Borders hunt master won’t be prosecuted over alleged breach of law

Claire Bellamy, right, with the Lauderdale Hunt in December.
Claire Bellamy, right, with the Lauderdale Hunt in December.

Scotland’s only female master huntsman will not face prosecution after being accused of breaching the country’s fox-hunting laws.

Claire Bellamy was charged by police after concerns were raised about practices employed at a Lauderdale Hunt meeting in the Borders last October.

However, the Crown Office has taken the decision to issue a warning instead to avoid potentially lengthy court proceedings.

The 42-year-old, master at the Lauderdale Hunt, based at Trabrown, north of Lauder, since moving to the region from her native Dartmoor in Devon last year, has accepted a direct measure as an alternative to prosecution.

She will not appear in court and it will not be marked on her record, but it does serve as a warning about her future conduct.

The League Against Cruel Sports secretly filmed the hunt’s activities on land near Galashiels in October and alerted the police, leading to Ms Bellamy being charged in February.

It has criticised today’s decision not to prosecute her, but the Countryside Alliance has described it as a “victory for common sense”.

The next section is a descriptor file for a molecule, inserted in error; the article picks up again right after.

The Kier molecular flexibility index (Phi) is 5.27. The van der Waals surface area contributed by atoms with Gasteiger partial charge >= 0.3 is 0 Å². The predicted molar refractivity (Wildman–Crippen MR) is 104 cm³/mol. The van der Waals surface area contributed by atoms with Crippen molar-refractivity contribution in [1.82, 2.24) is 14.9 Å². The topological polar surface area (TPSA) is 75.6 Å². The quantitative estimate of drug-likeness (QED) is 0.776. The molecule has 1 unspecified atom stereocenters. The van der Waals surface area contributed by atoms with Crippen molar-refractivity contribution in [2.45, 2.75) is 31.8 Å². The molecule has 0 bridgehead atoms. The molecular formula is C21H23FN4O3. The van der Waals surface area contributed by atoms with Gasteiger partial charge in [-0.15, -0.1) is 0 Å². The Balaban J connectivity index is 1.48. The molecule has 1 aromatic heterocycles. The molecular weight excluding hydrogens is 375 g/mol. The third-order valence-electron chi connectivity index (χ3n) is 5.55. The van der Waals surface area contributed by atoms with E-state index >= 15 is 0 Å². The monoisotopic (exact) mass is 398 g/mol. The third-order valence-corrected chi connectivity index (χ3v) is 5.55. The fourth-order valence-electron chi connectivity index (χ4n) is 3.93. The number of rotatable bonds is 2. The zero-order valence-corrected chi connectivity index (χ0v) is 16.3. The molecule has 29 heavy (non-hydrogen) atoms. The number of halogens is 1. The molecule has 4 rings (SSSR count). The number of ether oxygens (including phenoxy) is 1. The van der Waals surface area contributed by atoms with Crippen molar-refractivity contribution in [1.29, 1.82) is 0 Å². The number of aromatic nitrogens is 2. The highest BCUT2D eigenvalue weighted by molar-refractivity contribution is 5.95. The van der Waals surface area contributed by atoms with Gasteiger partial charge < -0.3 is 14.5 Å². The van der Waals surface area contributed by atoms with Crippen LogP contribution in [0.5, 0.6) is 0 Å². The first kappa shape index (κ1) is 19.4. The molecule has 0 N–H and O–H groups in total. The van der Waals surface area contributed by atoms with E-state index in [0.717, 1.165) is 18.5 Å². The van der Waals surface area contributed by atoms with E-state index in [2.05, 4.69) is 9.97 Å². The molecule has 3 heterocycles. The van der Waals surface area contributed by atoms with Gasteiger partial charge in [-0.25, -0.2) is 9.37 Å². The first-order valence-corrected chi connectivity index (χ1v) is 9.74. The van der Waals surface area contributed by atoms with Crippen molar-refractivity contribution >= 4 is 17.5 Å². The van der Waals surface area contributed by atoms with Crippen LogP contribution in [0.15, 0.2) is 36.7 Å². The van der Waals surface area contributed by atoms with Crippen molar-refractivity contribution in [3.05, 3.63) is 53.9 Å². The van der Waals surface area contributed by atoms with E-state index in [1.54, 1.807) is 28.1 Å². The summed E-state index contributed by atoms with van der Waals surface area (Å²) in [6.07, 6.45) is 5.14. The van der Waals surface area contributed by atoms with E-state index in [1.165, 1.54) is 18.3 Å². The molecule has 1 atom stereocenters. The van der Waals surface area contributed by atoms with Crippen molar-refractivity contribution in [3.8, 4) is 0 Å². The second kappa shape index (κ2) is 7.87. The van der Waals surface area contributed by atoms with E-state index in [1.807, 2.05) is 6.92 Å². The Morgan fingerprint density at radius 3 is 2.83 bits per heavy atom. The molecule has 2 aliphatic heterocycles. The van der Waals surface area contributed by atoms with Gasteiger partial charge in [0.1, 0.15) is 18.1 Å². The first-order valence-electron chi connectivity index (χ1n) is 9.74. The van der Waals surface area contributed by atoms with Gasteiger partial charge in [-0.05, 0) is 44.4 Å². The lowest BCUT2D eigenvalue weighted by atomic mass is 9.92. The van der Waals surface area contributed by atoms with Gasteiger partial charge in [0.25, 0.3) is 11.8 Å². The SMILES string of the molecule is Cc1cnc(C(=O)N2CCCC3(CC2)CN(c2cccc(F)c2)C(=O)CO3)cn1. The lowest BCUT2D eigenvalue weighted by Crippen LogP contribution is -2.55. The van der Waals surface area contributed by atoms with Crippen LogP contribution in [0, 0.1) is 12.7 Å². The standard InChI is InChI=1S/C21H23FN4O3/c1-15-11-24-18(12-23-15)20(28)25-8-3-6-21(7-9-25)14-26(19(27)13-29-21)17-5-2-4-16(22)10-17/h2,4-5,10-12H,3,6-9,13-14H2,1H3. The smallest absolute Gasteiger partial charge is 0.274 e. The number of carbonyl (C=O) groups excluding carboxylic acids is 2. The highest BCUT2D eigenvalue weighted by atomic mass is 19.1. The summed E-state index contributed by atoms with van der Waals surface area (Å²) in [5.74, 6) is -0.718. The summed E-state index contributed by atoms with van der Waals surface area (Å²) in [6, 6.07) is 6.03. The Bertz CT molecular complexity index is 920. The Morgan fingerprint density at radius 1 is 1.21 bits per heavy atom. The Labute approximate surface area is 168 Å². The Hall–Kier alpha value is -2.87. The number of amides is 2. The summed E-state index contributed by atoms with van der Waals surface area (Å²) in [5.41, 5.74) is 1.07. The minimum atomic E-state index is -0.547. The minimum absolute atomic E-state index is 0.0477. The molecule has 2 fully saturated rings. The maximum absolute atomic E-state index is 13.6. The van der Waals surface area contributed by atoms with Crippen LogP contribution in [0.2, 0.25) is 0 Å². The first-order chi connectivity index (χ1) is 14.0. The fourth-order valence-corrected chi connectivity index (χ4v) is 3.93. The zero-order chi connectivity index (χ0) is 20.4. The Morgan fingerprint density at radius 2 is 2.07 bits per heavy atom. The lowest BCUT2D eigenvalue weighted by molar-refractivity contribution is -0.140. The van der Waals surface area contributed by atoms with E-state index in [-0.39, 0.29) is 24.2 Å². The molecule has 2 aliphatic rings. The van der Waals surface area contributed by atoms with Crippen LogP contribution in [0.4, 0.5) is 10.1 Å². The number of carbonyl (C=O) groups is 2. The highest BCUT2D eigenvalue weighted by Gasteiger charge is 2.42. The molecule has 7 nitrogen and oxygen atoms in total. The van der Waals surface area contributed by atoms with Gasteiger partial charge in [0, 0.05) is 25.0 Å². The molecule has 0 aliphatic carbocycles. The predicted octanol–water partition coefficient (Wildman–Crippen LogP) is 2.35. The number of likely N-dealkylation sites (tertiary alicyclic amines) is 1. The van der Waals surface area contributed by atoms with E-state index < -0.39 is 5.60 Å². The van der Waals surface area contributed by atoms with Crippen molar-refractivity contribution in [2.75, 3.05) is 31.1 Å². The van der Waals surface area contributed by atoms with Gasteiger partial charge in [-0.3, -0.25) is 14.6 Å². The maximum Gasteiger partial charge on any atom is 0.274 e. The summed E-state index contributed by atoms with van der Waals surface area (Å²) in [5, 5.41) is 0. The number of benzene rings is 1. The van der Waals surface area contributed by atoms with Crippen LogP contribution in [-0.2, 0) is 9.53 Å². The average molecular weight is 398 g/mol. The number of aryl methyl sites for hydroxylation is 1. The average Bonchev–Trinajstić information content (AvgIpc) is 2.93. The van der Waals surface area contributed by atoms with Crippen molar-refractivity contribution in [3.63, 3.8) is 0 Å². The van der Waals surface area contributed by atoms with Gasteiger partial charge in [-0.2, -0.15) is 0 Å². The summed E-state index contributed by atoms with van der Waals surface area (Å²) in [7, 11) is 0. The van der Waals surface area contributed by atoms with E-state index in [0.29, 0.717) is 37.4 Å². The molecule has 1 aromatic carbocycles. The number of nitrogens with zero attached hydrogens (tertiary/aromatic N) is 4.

The law in Scotland was changed 16 years ago to ban the hunting of wild mammals with dogs.

Father and son John Clive Richardson, 67, and Johnny Riley, 24, became the first members of a mounted hunt to be successfully prosecuted last June since the 2002 Protection of Wild Mammals (Scotland) Act came into force.

The pair, members of the Jed Forest Hunt, based at Abbotrule, near Bonchester Bridge, were also filmed by investigators from the League Against Cruel Sports.

Following eight days of evidence, sheriff Peter Paterson ruled that in two incidents Richardson and Riley were in breach of the act and found them guilty of deliberately hunting a fox with dogs.

Riley, the man in charge of the hunt, was fined £400 at Selkirk Sheriff Court and Richardson, described as having a lesser role, was fined £250.

Ms Bellamy was unavailable for comment.

A Crown Office spokesman said: “It is the duty of the crown to keep cases under review and, after full and careful consideration of the facts and circumstances of the case, the procurator fiscal decided there should be no further criminal proceedings and that the case would be more appropriately dealt with by way of an alternative to prosecution.”

Direct measures can range from warnings to fines of up to £300 or orders to do a maximum of 50 hours’ unpaid work.